Wednesday, October 9, 2019


What Has Gone Before:

I’m reading and reviewing the Free Comic Book Day comic books sent to me by my pals at Stormwatch Comics in West Berlin, New Jersey. When I read and review FCBD comics, I look at three areas.

QUALITY: Is the material worthwhile?

ACCESSIBILITY: Is the material presented in such a way that someone coming to it for the first time can follow it?

SALESMANSHIP: After reading the FCBD offering, would someone want and be able to buy more of the same?

I score FCBD offerings on a scale of zero to ten. Each category is worth three points with the tenth point coming from my interest in seeing more of what’s ever in the book.
Buffy the Vampire Slayer/Firefly [Boom! Studio] has a rating of “T” for teens. It contains an eight-page Firefly excerpt by Greg Pak and Ethan Young; a nine-page Buffy excerpt by Jordie Bellaire, Dan Mora and Serg Acuna that leads into a Buffy/Angel crossover; and a five-page preview to Buffy the Vampire Slayer #1 by Bellaire and Mora. There are also house ads for these and other Boom titles.

QUALITY: Okay. I confess Boom’s take on the Buffy and Angel comics doesn’t excite me in the least. The Firefly excerpt was well-done, but I haven’t followed Firefly since the TV series ended. I’m just not feeling it anymore.

ACCESSIBILITY: So-so. I haven’t a clue what the back story of the Firefly excerpt is. I kind of sort of have a clue what the Buffy material is about, but more information would have been helpful for me and other readers.

SALESMANSHIP: Okay. Lots of house ads, but most of them don’t tell you much if anything about the various titles.

SCORE: Four points out of a possible ten points.


H1 Ignition [Humanoids] certainly has a lot of high profile comics creators associated with its Free Comic Book Day offering. The top billing goes to Mark Waid, followed by John Cassaday, Carla Speed McNeil and over two dozen other creators following them. The issue leads with an 11-page excerpt from Ignited. There are articles on six other titles, a couple of them including some pages from those titles.

QUALITY: High. I would have liked more pages for the lead feature and the other six, but what was there was enough to make me want to at least check out the Humanoids titles.

ACCESSIBILITY: Pretty good. The Ignited excerpt had enough info to give me a fair idea of its universe. The other features had enough to make me want to know more. I never felt lost.

SALESMANSHIP: Very good. As I said above, I want to know more about all seven titles. Mission accomplished.

SCORE: Ten points out of a possible ten points.


Joe Benitez’s Lady Mechanika [Benitez Productions] is a steampunk saga set in turn of the century England and other lands. Its title heroine is the lone survivor of mad science experiments that left her with mechanical limbs. Lacking any memories of her life before and during her captivity, the courageous young woman has become a private investigator. If that sounds familiar, it’s because I wrote it the last time I reviewed a Free Comic Book Day issue featuring this character.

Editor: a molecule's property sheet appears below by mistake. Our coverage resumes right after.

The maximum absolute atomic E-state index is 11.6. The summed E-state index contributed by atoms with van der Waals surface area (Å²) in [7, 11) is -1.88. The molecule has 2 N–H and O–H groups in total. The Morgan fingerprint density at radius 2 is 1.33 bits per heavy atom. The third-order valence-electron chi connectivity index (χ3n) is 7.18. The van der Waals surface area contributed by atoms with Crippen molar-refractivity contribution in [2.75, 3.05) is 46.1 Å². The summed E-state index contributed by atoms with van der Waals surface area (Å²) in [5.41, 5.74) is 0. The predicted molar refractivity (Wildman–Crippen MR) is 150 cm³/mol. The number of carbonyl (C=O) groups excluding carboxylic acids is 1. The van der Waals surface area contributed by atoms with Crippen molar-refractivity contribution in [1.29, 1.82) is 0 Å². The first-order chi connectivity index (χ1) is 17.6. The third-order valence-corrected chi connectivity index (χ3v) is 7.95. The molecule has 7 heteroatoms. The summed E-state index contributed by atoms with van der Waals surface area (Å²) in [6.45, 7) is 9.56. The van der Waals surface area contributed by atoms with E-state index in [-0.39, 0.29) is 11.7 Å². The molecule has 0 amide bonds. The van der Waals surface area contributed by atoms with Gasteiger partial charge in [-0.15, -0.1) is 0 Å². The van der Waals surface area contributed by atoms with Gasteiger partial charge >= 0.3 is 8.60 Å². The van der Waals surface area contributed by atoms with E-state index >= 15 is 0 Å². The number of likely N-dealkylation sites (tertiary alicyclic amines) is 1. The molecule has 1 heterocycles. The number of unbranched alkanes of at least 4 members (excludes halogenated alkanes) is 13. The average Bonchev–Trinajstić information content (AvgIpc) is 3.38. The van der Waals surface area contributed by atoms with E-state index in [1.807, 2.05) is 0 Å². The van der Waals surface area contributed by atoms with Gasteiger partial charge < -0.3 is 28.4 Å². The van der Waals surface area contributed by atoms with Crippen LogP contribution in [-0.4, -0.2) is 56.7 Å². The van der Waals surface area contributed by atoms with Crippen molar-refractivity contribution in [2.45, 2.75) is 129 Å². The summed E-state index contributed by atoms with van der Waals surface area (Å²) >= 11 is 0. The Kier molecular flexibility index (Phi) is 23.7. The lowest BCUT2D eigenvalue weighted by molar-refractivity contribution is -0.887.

Like that earlier issue, this issue leads off with “The Demon of Satan’s Alley,” a prelude tale to Mechanika’s adventures. The issue also has excerpts from two other Mechanika books: The Clockwork Assassin and La Bells Dame Sans Merci. My earlier comments on this series still apply.

QUALITY: I’m not a steampunk afficionado, but the stories represent some first-class comics storytelling. I like the lead character and the mysteries surrounding her. I like the setting and the gorgeous art and colors. I think I need to read more.

Addendum: I’m embarrassed to confess I have not read more of this series. This time around, I hope to change that. I’ll be checking ClevNet, a consortium of around a hundred of area libraries, to see if any of those libraries have the series.

ACCESSIBILITY: Excellent. The back cover gives a concise history of  Lady Mechanika and the prelude story and the excerpts are easy to get into.

SALESMANSHIP: Excellent. There are a lot of Lady Mechanika comics and graphic novels available right now. A series of house ads could serve as a Lady Mechanika checklist.

SCORE: Ten points out of a possible ten points.

Treasury of British Comics Presents Funny Pages [Rebellion] appears to be a collection of one-to-four-page reprints from the British comics weekly Buster. That’s just a guess on my part since that’s never made clear in this FCBD issue.

QUALITY: I get a kick out of the quirky British humor weeklies. I thought most of the strips were pretty good, though some were too small to be read easily. The typical British comics weekly of years past was magazine size and the pages didn’t reduce as well as I’d have liked.

ACCESSIBILITY: If you don’t know anything about the British comics weeklies, you’ll probably be confused by the stories in this issue. There’s no appreciable background information on any of the strips.

SALESMANSHIP: Poor. There is a one-page house ad that plugs some of Rebellion’s collections of older comics, but it doesn’t give much information on what they are and how to get them.

SCORE: Three points out of a possible ten points.

I have one more Free Comic Book Day column to write. Not only will I accomplish my goal of reviewing all this year’s offerings before I receive the Halloween giveaway comics, but it will mark only the second time since I started this blog that I actually got through all the FCBD issues. Woo to the hoo!

I’ll be back soon with more stuff.

© 2019 Tony Isabella

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